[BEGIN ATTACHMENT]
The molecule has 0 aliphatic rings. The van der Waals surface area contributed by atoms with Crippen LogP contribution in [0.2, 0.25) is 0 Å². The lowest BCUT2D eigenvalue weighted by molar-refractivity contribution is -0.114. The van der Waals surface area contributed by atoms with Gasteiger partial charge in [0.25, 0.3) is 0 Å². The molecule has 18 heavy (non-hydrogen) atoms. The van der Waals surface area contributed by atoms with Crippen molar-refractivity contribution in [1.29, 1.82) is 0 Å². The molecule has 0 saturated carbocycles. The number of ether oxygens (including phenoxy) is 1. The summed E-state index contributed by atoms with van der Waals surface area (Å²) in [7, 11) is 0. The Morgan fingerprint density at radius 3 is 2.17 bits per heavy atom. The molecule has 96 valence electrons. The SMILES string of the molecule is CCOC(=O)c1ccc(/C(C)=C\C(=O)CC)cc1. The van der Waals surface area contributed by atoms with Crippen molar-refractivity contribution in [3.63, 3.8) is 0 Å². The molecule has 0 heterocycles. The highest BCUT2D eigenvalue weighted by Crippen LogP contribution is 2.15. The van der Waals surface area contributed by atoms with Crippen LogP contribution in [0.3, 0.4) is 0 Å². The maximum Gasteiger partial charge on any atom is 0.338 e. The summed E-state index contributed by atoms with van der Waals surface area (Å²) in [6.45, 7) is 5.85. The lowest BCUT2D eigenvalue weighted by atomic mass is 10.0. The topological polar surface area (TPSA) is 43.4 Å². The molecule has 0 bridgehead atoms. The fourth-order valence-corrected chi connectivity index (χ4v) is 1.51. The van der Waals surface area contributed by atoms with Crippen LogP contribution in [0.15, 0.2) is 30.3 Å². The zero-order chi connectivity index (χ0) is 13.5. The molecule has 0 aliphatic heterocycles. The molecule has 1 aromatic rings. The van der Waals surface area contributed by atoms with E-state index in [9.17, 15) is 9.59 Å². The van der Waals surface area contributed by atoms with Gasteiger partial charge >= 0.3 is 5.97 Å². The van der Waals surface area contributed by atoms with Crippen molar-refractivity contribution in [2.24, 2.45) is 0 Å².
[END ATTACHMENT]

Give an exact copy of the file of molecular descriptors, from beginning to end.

The molecule has 0 aliphatic rings. The van der Waals surface area contributed by atoms with Crippen LogP contribution in [0.2, 0.25) is 0 Å². The lowest BCUT2D eigenvalue weighted by molar-refractivity contribution is -0.114. The van der Waals surface area contributed by atoms with Gasteiger partial charge in [0.25, 0.3) is 0 Å². The molecule has 18 heavy (non-hydrogen) atoms. The van der Waals surface area contributed by atoms with Crippen molar-refractivity contribution in [1.29, 1.82) is 0 Å². The molecule has 0 saturated carbocycles. The number of ether oxygens (including phenoxy) is 1. The summed E-state index contributed by atoms with van der Waals surface area (Å²) in [7, 11) is 0. The Morgan fingerprint density at radius 3 is 2.17 bits per heavy atom. The molecule has 96 valence electrons. The SMILES string of the molecule is CCOC(=O)c1ccc(/C(C)=C\C(=O)CC)cc1. The van der Waals surface area contributed by atoms with Crippen molar-refractivity contribution in [3.63, 3.8) is 0 Å². The molecule has 0 heterocycles. The highest BCUT2D eigenvalue weighted by Crippen LogP contribution is 2.15. The van der Waals surface area contributed by atoms with Crippen LogP contribution in [0.3, 0.4) is 0 Å². The maximum Gasteiger partial charge on any atom is 0.338 e. The summed E-state index contributed by atoms with van der Waals surface area (Å²) in [6.45, 7) is 5.85. The lowest BCUT2D eigenvalue weighted by atomic mass is 10.0. The topological polar surface area (TPSA) is 43.4 Å². The molecule has 0 bridgehead atoms. The fourth-order valence-corrected chi connectivity index (χ4v) is 1.51. The van der Waals surface area contributed by atoms with Crippen LogP contribution in [0.15, 0.2) is 30.3 Å². The zero-order chi connectivity index (χ0) is 13.5. The molecule has 0 aliphatic heterocycles. The molecule has 1 aromatic rings. The van der Waals surface area contributed by atoms with E-state index in [9.17, 15) is 9.59 Å². The van der Waals surface area contributed by atoms with Gasteiger partial charge >= 0.3 is 5.97 Å². The van der Waals surface area contributed by atoms with Crippen molar-refractivity contribution in [2.24, 2.45) is 0 Å².